The Supreme Court’s long awaited judgement in the “Pimlico Plumbers Case” is in!

The Supreme Court’s long awaited judgement in the “Pimlico Plumbers Case” is in! In a nutshell, the Court decided that a plumber with a contract describing him as an independent contractor was in fact a “worker” as defined by the Employment Rights Act 1996 and the Working Time Regulations 1998 and was “employed” for the purposes of the Equality Act 2010.

This meant that he was entitled to various rights (including holiday pay, working hours protection and disability rights) which would not have been available to him as a self employed person. 

Why is this important? Essentially it means that simply because someone works under a label of being “self employed”, even if a contract describes him or her as such, it does not necessarily mean that he actually is for the purposes of Employment Law. People described as self employed under such arrangements may have more rights than their “employer” wishes them to have.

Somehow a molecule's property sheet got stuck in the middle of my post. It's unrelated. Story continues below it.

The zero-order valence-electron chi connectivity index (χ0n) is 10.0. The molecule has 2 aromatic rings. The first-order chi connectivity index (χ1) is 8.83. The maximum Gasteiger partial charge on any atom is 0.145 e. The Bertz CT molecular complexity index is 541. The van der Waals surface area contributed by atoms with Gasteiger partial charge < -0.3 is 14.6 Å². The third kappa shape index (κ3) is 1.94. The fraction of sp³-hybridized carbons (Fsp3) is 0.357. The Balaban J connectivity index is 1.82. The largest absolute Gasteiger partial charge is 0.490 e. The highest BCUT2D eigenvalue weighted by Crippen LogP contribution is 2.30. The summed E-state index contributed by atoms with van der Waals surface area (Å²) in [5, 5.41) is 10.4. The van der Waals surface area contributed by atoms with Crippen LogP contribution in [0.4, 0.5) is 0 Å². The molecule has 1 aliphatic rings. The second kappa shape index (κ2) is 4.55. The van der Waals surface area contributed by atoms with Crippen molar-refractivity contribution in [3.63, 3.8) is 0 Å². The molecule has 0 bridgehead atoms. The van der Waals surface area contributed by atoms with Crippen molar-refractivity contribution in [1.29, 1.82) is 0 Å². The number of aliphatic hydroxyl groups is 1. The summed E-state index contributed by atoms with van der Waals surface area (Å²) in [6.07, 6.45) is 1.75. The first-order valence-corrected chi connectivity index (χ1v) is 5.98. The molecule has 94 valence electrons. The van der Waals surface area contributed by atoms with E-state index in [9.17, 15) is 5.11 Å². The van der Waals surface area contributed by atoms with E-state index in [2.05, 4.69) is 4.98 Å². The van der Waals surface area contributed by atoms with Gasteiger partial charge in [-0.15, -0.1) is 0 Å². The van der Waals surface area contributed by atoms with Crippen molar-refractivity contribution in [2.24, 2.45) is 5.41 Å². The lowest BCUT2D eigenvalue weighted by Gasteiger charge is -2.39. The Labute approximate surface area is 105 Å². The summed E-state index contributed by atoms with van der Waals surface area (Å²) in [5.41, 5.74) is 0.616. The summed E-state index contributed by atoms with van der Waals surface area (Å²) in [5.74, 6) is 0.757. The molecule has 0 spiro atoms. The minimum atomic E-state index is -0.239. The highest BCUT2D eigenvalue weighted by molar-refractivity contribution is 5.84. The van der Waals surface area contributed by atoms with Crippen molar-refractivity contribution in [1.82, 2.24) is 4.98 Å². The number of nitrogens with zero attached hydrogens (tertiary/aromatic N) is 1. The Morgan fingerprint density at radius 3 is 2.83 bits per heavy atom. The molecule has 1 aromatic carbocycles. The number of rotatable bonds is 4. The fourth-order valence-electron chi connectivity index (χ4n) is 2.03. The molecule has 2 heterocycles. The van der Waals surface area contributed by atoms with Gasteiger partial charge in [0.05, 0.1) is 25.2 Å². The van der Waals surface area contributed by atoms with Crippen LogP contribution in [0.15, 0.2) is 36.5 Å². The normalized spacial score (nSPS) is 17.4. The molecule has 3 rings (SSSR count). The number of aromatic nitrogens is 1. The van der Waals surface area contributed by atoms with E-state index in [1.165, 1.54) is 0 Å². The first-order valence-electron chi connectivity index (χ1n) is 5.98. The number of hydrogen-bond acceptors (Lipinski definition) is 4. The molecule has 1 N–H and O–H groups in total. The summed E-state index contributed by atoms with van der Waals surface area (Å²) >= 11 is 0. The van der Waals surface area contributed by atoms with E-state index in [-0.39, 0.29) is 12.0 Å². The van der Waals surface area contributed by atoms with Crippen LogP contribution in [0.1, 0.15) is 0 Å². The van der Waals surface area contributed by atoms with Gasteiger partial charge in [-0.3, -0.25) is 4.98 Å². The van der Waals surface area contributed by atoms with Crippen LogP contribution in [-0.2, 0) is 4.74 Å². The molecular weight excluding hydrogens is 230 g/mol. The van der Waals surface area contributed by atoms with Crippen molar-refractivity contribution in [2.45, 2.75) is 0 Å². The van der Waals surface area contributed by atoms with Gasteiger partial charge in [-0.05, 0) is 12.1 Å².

This may have wide implications for the expanding “gig economy” and generally but It’s important to understand that this was a case sensitive decision based upon the particular circumstances of one individual and his working arrangements. It should not be taken as something introducing wholescale changes to existing employment law.

Perhaps the best advice here is to watch this space – there will undoubtedly be more cases decided on similar issues which will hopefully clarify the position and give some degree of certainty.